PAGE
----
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The next month, preparations are underway for the trans-continental journey of 20 cheetahs. They are currently quarantined in two separate bomas, or small fenced camps, as part of India’s plan to reintroduce cheetahs to Kuno National Park in Madhya Pradesh. These cheetahs have already received their first vaccines and will receive a second dose on Saturday. Additionally, they will undergo blood tests to check for diseases and be fitted with collars to get used to tracking devices in advance.

To address concerns about gene flow in such a small group of cheetahs, Veterinary wildlife professor Adrian Tordiffe from the University of Pretoria stated that similar projects in South Africa ensure gene flow. He emphasized the importance of healthy gene flow in small cheetah populations and highlighted South Africa’s successful cheetah metapopulation program.

The University of Pretoria, in partnership with the Wildlife Institute of India and India’s National Tiger Conservation Authority, represents the South African government in the project. Similar programs are also in place with Malawi and Mozambique.

The professor mentioned that despite the trans-continental distance, the travel to India was not likely to take much longer than travel within Africa. The cheetahs will be flown on planes to India and then transported by helicopters to Kuno National Park.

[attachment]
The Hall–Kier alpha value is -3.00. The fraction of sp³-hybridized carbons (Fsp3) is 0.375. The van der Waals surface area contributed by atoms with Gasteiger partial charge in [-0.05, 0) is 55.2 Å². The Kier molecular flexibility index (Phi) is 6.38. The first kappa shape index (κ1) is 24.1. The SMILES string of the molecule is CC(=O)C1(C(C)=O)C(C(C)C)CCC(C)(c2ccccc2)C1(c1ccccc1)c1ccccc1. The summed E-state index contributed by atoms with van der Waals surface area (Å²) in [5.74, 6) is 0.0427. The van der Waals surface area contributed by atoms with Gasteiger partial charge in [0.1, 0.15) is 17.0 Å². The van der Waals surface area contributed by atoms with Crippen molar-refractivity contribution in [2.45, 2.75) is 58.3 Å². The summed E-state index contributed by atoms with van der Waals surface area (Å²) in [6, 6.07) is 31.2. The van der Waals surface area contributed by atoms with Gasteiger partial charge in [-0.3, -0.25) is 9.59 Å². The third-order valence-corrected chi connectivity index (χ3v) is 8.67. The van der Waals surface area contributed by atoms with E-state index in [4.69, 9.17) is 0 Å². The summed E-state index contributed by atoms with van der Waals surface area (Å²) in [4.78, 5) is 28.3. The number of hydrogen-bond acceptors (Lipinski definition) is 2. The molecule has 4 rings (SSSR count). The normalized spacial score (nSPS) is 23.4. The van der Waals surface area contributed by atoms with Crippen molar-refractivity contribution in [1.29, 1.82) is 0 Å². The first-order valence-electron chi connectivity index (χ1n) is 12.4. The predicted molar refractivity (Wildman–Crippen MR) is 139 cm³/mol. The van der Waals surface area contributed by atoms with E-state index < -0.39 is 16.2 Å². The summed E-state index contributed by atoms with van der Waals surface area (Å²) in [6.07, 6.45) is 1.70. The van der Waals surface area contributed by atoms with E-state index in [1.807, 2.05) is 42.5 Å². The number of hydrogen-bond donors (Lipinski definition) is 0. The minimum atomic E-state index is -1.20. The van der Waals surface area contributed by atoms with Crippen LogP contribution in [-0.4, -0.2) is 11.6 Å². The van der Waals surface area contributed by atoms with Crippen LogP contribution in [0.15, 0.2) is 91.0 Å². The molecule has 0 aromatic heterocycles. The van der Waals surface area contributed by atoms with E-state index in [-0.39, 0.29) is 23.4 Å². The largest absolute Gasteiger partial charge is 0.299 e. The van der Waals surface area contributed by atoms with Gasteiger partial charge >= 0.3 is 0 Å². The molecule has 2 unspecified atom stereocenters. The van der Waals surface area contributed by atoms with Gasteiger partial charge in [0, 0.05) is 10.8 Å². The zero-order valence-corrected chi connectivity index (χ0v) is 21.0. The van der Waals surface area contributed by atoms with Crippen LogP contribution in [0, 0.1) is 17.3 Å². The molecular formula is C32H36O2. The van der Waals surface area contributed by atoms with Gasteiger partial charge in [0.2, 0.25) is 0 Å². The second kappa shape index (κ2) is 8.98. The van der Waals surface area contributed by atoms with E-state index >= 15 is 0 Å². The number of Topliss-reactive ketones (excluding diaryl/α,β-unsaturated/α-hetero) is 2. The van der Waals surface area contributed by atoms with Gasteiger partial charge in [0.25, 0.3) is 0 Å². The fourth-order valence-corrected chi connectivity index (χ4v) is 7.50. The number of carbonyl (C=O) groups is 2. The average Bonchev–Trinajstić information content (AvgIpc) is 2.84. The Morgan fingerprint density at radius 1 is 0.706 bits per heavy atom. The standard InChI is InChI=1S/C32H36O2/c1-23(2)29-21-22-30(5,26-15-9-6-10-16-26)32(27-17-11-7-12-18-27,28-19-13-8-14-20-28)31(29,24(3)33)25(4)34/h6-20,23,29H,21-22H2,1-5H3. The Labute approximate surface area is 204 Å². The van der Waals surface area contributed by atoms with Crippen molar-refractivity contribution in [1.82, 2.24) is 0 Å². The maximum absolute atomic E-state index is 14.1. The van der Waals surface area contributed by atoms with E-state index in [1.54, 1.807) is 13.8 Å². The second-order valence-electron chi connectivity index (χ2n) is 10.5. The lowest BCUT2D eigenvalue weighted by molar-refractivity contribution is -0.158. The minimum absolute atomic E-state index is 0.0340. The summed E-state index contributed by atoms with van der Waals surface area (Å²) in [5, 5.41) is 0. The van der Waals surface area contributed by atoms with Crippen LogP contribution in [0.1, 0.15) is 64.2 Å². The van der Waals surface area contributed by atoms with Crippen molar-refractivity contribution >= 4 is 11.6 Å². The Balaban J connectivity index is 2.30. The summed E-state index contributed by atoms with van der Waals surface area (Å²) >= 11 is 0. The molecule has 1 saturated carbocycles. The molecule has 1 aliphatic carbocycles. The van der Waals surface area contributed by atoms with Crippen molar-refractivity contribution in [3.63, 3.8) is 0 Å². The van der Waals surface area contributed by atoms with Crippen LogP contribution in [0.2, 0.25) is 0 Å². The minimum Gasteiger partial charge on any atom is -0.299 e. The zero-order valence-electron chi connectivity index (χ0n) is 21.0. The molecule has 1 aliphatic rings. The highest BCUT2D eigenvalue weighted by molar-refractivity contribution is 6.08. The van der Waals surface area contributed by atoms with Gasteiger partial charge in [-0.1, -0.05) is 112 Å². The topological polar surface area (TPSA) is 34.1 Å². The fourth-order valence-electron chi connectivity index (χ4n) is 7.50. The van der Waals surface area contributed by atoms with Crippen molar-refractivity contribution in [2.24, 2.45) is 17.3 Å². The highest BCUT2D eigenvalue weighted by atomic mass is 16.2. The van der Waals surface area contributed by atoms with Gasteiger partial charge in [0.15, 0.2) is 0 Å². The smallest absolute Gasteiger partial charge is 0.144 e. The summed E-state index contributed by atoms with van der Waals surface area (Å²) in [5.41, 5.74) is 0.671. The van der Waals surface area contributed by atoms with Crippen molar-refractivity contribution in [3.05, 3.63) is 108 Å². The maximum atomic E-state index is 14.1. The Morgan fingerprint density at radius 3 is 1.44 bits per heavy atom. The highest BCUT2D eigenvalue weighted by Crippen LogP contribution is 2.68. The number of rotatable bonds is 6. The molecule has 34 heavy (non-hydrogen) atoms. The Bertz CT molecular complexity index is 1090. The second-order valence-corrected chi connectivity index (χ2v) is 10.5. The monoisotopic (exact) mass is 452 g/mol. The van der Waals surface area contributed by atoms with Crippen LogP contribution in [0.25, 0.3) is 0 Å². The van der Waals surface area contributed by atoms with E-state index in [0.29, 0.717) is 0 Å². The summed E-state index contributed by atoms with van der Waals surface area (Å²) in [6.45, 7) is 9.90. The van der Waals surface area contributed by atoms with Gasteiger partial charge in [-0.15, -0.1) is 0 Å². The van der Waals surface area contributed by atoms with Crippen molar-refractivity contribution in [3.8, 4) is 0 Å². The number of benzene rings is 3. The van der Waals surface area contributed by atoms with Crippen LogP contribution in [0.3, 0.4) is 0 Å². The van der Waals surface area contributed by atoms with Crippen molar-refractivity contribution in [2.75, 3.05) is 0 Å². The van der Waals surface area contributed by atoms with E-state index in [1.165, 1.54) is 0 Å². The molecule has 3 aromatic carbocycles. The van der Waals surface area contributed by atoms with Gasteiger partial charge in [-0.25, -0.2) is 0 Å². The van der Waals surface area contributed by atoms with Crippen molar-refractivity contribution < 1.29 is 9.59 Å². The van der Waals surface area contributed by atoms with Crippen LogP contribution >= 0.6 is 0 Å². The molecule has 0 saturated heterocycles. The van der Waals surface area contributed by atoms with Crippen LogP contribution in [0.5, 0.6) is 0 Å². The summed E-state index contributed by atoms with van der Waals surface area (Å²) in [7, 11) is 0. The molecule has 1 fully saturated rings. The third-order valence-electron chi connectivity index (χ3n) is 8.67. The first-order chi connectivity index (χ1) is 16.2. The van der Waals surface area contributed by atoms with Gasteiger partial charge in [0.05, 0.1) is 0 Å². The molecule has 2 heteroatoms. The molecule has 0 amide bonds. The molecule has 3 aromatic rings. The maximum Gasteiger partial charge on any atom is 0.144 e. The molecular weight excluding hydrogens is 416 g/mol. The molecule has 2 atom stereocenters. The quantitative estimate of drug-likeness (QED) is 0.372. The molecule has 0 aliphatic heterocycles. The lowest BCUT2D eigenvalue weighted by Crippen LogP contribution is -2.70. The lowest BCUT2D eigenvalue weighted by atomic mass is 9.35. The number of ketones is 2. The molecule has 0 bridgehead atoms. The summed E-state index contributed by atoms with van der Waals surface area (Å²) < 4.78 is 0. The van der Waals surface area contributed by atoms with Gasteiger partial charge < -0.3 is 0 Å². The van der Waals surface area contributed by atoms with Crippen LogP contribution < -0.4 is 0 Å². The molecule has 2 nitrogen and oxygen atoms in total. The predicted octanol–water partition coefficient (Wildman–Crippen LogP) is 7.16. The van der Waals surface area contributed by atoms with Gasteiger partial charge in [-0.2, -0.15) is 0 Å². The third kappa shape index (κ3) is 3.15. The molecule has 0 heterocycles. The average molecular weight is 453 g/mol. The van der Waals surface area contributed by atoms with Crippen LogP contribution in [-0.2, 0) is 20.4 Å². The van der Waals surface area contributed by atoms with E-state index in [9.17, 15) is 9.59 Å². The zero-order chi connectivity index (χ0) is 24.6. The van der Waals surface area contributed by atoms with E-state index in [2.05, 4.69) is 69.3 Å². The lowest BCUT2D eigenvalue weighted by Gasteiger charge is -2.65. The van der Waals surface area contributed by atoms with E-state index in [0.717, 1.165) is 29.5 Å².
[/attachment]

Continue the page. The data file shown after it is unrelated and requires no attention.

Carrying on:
He also mentioned that the population size will not be limited to the first batch, as more cheetahs will be relocated to India annually over the next five to ten years. This translocation project aims to ensure zero mortality rate during the journey to India.

The project is equally beneficial to both Africa and India. The South African cheetah population has increased to 500 due to conservation efforts, but now there is a need for new reserves. The professor emphasized the importance of viewing cheetahs as a global population instead of fragmented small species.

The professor also discussed the potential introduction of Asiatic lions in the same parks as the cheetahs. However, a challenge that the reintroduction may face is the threat posed to cheetah cubs by the Kuno park’s large population of leopards.

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